Back in July this year, we had a quiet sip with Brett Bayly, brand ambassador for Glenfiddich in Southeast Asia.

Brett’s career started when he moved from the Philippines to Australia, where he started at Burger King (known as Hungry Jack’s in Australia).

From then on, he got a taste for the bar environment and worked his way up from being the guy who cleaned up glassware and whatever else ended up on the floor, to general management positions, after which he moved back to the Philippines to start a business.

He is now based in Singapore representing William Grant & Sons.

Recently we caught up with him at Below Whisky Den in Saigon where he was holding a masterclass.

Here’s what we asked him between sips.

B: How old are you?

BB: I’m 31, but feeling 21.

B: What’s your philosophy as it relates to customer service?

BB: This for me is the most important part of the hospitality industry. Most people can cook, everyone can open a beer, but people go out to be doted on and served. A good time in a bar or restaurant comes down to the service and attitude of the staff, then the skill.

B: How would you define the bartending industry in Southeast Asia at the moment?

BB: Incredibly exciting! So many things are happening. We’re seeing a huge swing from the old towns of London and New York holding the throne, to places like Singapore leading the way, being very hotly chased by the rest of the region.

B: How does the Vietnam bartending industry compare with the rest of Asia at the moment?

BB: To be honest, there’s some development still to happen, but I don’t think so much in skill. I’ve loved my times coming to Singapore with Glenfiddich, and I’ve met some great people.

I think what sets other regions apart is the community behind the bar industries in other places, is it’s really a fraternal bond, understanding the late nights, angry customers, and sacrifices made by the industry.

Vietnam isn’t far off, but I’d love to see that camaraderie really develop between the individual bars, but also from north and south!

B: As you travel throughout Southeast Asia as Regional Brand Ambassador for Glenfiddich, what trends in hospitality are you seeing emerge?

BB: It really is a mixed bag with high end rotovaps and other lab equipment showing up, as well as people really taking the craft ends of bartending to new heights with carving ice and more traditional techniques.

The big one I’m really seeing would have to be prioritising unique, local ingredients and taking pride in what each country has to offer.

B: Which bars did you visit while you were in Vietnam? How was your experience?

BB: I’ve actually done two trips to Saigon and Hanoi, and honestly, I’ve hit the town pretty hard. I really wanted to get a scope of what was on offer and once I got a taste for the calibre of outlets, I wanted to see where the faults were.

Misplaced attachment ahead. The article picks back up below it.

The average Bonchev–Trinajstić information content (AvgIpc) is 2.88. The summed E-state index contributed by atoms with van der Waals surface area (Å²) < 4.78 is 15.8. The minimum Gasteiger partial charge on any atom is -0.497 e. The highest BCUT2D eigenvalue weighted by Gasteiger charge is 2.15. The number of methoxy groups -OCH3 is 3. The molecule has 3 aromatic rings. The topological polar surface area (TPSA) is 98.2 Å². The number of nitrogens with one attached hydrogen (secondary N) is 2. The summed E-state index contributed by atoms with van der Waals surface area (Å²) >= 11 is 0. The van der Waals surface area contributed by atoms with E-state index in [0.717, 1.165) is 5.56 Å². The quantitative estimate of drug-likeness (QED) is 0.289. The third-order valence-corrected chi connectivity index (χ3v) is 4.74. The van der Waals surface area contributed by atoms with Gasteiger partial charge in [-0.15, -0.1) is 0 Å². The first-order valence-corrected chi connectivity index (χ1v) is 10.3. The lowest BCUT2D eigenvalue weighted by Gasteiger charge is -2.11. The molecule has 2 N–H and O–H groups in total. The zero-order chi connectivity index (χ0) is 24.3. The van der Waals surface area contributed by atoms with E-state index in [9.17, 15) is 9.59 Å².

This was a hard challenge! I love the teams at Below Whisky Den and I think the crew at Drinking & Healing are great fun, and The Alley really impressed me in Saigon.

As for Hanoi, I honestly can’t choose because I’ve been welcomed so generously at each of the outlets we’ve been at. But I have to give mention to The Alchemist and Gallery Bespoke because they let me do guest shifts behind their bars and tolerated my “where’s this” type questions the whole time.

Vietnam has been so welcoming to me. I was just there and I’m already looking forward to my October trip!

B: How would you describe Saigon’s bar culture at the moment?

BB: Amazing. I hadn’t been to Vietnam since I was a kid and it has developed so far beyond what I expected it would. Vietnam sadly doesn’t get the type of attention it deserves but it is definitely coming.

With the transient culture of bartending these days, I’m always excited to see what skills and knowledge teams have picked up and brought home and really made their own.

B: What advice do you have for Vietnam bartenders?

BB: Never stop trying to learn. Remember someone can always teach you more! I received this advice from a friend who helped open Dandelion in London.

He’s an incredible bartender and I asked him why he hadn’t opened his own place after 14 years in the industry, especially with his amazing resume. He turned without hesitation and said, “I haven’t finished learning yet. I can always learn from someone else.”

Take your time, big opportunities will come if you focus, and really try to learn everywhere.

B: When you’re not drinking Glenfiddich or any of the other brands in the William Grant & Sons portfolio, what do you go for?

BB: I have a pretty open palate, and to be honest, it’s mood dependent. If I feel like I’ve earned a drink at the end of the day, I’ll probably reach for an ice cold beer. If Im celebrating, let’s do a shot of bourbon.

I was just in London last week and spent an afternoon drinking sherry and eating cheese near the Thames.

It’s probably easier to say what I don’t drink if I’m honest. It always just has to be mood dependent.

B: What does the future hold for Brett Bayly?

BB: How I wish I could answer that question.

I didn’t think the future would’ve had me in the role I’m currently in if you’d asked me a year ago, and yet here I am.

I’m always open, but for now, I’m pretty happy just where I am and really excited to see where Glenfiddich as a brand can take me, and hopefully, where I can take them.

Slangevar!

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